When we begin to weep the fragrant tears of contrition in the love that rises spontaneously from the heart when we behold how He ‘judges us from His Cross, as though He and not we were the first of all sinners, the holy fathers of the Church tell us, it’s as though the LORD cannot help Himself. His love for us, His lost children, overwhelms Him and impels Him to rush out to meet us and to embrace us not as servants but as His beloved children who were lost but now are found.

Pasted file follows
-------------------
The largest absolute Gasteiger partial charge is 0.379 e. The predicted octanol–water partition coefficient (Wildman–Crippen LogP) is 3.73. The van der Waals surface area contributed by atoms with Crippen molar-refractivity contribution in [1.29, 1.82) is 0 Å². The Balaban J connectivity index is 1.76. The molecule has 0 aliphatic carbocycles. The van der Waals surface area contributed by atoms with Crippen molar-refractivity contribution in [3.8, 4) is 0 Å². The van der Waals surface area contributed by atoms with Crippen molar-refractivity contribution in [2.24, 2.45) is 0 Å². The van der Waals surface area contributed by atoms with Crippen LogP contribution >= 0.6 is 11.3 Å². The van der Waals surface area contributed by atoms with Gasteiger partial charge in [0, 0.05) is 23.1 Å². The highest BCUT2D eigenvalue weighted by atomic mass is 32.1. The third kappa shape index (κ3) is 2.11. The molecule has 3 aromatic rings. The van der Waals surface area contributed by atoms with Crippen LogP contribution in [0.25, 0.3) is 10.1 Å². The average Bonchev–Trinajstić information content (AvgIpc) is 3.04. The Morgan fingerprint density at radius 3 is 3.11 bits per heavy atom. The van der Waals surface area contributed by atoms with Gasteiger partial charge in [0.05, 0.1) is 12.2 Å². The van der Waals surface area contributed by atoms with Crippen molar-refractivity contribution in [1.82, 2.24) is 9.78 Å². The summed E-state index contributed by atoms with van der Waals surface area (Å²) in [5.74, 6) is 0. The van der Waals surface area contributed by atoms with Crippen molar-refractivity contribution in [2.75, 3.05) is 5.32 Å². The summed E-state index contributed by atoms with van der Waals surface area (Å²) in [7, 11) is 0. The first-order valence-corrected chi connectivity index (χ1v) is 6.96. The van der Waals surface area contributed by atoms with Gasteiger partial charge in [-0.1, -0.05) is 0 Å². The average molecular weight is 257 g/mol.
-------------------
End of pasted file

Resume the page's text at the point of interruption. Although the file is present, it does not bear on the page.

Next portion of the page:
In the fearsome, the terrible, the glorious mystery of the New Exodus, the substance of Great Lent, we ‘return’ with the myrrhbearing women into the secret closet of our soul (Mt 6.6). This is where we prepare the fragrance and myrrh of contrite tears. Here, we retreat into the stillness of prayer, according to the commandment, in the mystery of God’s Sabbath Rest, His death and burial in the Tomb. Here is where we find ourselves beneath all the masks of our conceit and greed, here is where we ‘let down our hair’ to stand before the Judgment Seat of the LORD’s Cross on the Last Day. Receive His judgment and find yourself embracing the LORD Himself in secret closet, the bridal chamber of your heart. By His death and burial, He became sin for us so that He could cleanse us from all that is ungodly, all that is unrighteous, all that is of death, and our heart a sanctuary, a bridal chamber that can receive Him and become one with Him in love. This, dear faithful: to find the LORD in our deep heart and to embrace His Judgment that we may be cleansed and become one with Him, restored to our original beauty, this is the very substance of Great Lent, our destination on this New Exodus of the Gospel. Amen!